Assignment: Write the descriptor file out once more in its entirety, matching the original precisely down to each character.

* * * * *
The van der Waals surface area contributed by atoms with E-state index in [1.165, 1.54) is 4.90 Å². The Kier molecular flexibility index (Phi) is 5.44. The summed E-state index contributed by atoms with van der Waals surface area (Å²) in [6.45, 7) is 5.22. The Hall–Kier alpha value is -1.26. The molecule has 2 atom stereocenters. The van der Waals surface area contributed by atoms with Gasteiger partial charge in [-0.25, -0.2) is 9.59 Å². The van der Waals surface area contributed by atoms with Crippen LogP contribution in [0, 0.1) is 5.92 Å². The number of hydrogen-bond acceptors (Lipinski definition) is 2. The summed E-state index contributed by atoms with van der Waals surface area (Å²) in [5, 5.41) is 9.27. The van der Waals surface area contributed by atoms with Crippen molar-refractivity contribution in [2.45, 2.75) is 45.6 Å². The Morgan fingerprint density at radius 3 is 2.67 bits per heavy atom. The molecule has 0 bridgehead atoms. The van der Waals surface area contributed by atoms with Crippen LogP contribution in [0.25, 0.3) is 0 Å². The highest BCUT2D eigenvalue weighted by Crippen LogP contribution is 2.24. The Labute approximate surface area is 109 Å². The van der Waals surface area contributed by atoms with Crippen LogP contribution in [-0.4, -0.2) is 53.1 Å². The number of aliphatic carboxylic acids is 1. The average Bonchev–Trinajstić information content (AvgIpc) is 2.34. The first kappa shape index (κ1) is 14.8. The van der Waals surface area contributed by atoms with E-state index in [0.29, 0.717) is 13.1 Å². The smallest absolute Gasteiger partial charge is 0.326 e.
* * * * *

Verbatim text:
The van der Waals surface area contributed by atoms with E-state index in [1.165, 1.54) is 4.90 Å². The Kier molecular flexibility index (Phi) is 5.44. The summed E-state index contributed by atoms with van der Waals surface area (Å²) in [6.45, 7) is 5.22. The Hall–Kier alpha value is -1.26. The molecule has 2 atom stereocenters. The van der Waals surface area contributed by atoms with Gasteiger partial charge in [-0.25, -0.2) is 9.59 Å². The van der Waals surface area contributed by atoms with Crippen LogP contribution in [0, 0.1) is 5.92 Å². The number of hydrogen-bond acceptors (Lipinski definition) is 2. The summed E-state index contributed by atoms with van der Waals surface area (Å²) in [5, 5.41) is 9.27. The van der Waals surface area contributed by atoms with Crippen molar-refractivity contribution in [2.45, 2.75) is 45.6 Å². The Morgan fingerprint density at radius 3 is 2.67 bits per heavy atom. The molecule has 0 bridgehead atoms. The van der Waals surface area contributed by atoms with Crippen LogP contribution in [0.25, 0.3) is 0 Å². The highest BCUT2D eigenvalue weighted by Crippen LogP contribution is 2.24. The Labute approximate surface area is 109 Å². The van der Waals surface area contributed by atoms with Crippen LogP contribution in [-0.4, -0.2) is 53.1 Å². The number of aliphatic carboxylic acids is 1. The average Bonchev–Trinajstić information content (AvgIpc) is 2.34. The first kappa shape index (κ1) is 14.8. The van der Waals surface area contributed by atoms with E-state index in [0.29, 0.717) is 13.1 Å². The smallest absolute Gasteiger partial charge is 0.326 e.